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What is a pseudobipolar signal? I read this word in the datasheet below:

http://www.analog.com/media/en/technical-documentation/data-sheets/AD7682_7689.pdf

Can you show me an example with a plot please? Online I found only the definition of pseudo-differential unipolar and other definitions:

http://www.analog.com/media/en/technical-documentation/product-selector-card/2PB_sarinputtypesfb.pdf

Thank you in advance.

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A Pseudo Bipolar signal is just a bipolar signal with a non-zero voltage at which the signal is considered to have zero magnitude. A "true" bipolar signal has 0V as the zero magnitude voltage.

Pseudo Bipolar allows you to use a positive reference voltage and voltage range at the ADC input and generate positive and negative output values, with respect to the reference voltage. This saves having to use a bipolar power supply.

You already have a plot of pseudo bipolar in your second reference. It is just named slightly differently. In this case, the zero magnitude voltage is 2.5V.

enter image description here

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  • \$\begingroup\$ Hello @crj11, in the datasheet there is "pseudobipolar" without the word differential. Is there a pseudobipolar not differential input? \$\endgroup\$ – Gennaro Arguzzi Sep 12 '18 at 8:54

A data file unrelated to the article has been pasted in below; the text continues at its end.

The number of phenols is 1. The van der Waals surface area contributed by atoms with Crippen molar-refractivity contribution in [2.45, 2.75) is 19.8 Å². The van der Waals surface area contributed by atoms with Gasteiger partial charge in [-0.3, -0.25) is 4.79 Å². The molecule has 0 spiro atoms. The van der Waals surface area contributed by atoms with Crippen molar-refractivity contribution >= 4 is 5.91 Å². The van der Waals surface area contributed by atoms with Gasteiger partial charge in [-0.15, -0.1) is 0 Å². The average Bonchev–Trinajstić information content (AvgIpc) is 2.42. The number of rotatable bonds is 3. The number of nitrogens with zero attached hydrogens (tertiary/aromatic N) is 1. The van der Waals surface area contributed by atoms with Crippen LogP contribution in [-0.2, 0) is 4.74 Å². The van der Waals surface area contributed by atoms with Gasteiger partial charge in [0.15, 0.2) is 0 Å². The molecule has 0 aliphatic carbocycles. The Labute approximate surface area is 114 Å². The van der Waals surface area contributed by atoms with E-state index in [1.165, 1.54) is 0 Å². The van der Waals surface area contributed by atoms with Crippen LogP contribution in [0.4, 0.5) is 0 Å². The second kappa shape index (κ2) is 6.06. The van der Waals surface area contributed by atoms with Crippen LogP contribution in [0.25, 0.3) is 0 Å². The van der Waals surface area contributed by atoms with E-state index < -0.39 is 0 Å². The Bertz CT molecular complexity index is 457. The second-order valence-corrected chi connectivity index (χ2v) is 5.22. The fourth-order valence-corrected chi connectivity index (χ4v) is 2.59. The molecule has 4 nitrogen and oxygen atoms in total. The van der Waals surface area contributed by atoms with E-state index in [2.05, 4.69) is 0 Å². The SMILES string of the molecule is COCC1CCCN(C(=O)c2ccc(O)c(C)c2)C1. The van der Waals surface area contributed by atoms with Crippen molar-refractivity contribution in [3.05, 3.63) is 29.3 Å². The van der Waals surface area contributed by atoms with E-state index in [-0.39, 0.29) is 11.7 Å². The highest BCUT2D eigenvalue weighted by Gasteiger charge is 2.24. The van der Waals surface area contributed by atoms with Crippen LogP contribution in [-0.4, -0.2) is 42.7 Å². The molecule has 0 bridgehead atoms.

• \$\begingroup\$ @Gennaro Arguzzi I agree that the terminology is confusing. My take on the difference between differential and non differential is that in the non-differential case, you assume that the reference input is fixed and the other input varies. In the differential case, both inputs vary, but have a non-zero common mode voltage. \$\endgroup\$ – crj11 Sep 12 '18 at 11:32
  • \$\begingroup\$ sorry for the hassle. If I have a single-ended (=non differential) input, the signal can be unipolar or bipolar. Pseudobipolar is difficult to think about. \$\endgroup\$ – Gennaro Arguzzi Sep 12 '18 at 15:16
  • \$\begingroup\$ only now I understood what you said me...Thank you for your good explanation. \$\endgroup\$ – Gennaro Arguzzi Sep 14 '18 at 16:25

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